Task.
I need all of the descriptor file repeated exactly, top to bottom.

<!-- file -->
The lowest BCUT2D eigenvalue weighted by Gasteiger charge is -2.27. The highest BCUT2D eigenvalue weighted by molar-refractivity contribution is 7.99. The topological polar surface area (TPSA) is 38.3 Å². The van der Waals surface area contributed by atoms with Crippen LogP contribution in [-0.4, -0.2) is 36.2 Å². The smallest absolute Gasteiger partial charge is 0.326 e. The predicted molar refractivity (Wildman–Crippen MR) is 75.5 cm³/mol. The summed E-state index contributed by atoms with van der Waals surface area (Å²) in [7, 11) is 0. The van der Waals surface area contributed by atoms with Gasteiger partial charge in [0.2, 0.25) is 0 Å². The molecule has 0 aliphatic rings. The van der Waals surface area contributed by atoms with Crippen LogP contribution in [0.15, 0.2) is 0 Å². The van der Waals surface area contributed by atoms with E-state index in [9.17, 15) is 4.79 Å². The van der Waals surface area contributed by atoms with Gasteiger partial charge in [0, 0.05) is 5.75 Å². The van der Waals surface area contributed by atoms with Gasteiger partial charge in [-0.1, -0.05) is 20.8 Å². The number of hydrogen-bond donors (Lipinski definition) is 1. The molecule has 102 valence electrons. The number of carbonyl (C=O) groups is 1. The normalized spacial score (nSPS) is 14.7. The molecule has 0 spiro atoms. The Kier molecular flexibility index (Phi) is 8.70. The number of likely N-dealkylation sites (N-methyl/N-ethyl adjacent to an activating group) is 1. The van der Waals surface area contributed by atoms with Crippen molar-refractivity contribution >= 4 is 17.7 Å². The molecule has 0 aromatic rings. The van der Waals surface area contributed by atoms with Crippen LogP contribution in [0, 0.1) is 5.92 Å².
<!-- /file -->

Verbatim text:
The lowest BCUT2D eigenvalue weighted by Gasteiger charge is -2.27. The highest BCUT2D eigenvalue weighted by molar-refractivity contribution is 7.99. The topological polar surface area (TPSA) is 38.3 Å². The van der Waals surface area contributed by atoms with Crippen LogP contribution in [-0.4, -0.2) is 36.2 Å². The smallest absolute Gasteiger partial charge is 0.326 e. The predicted molar refractivity (Wildman–Crippen MR) is 75.5 cm³/mol. The summed E-state index contributed by atoms with van der Waals surface area (Å²) in [7, 11) is 0. The van der Waals surface area contributed by atoms with Gasteiger partial charge in [0.2, 0.25) is 0 Å². The molecule has 0 aliphatic rings. The van der Waals surface area contributed by atoms with Crippen LogP contribution in [0.15, 0.2) is 0 Å². The van der Waals surface area contributed by atoms with E-state index in [9.17, 15) is 4.79 Å². The van der Waals surface area contributed by atoms with Gasteiger partial charge in [0, 0.05) is 5.75 Å². The van der Waals surface area contributed by atoms with Gasteiger partial charge in [-0.1, -0.05) is 20.8 Å². The number of hydrogen-bond donors (Lipinski definition) is 1. The molecule has 102 valence electrons. The number of carbonyl (C=O) groups is 1. The normalized spacial score (nSPS) is 14.7. The molecule has 0 spiro atoms. The Kier molecular flexibility index (Phi) is 8.70. The number of likely N-dealkylation sites (N-methyl/N-ethyl adjacent to an activating group) is 1. The van der Waals surface area contributed by atoms with Crippen molar-refractivity contribution >= 4 is 17.7 Å². The molecule has 0 aromatic rings. The van der Waals surface area contributed by atoms with Crippen LogP contribution in [0, 0.1) is 5.92 Å².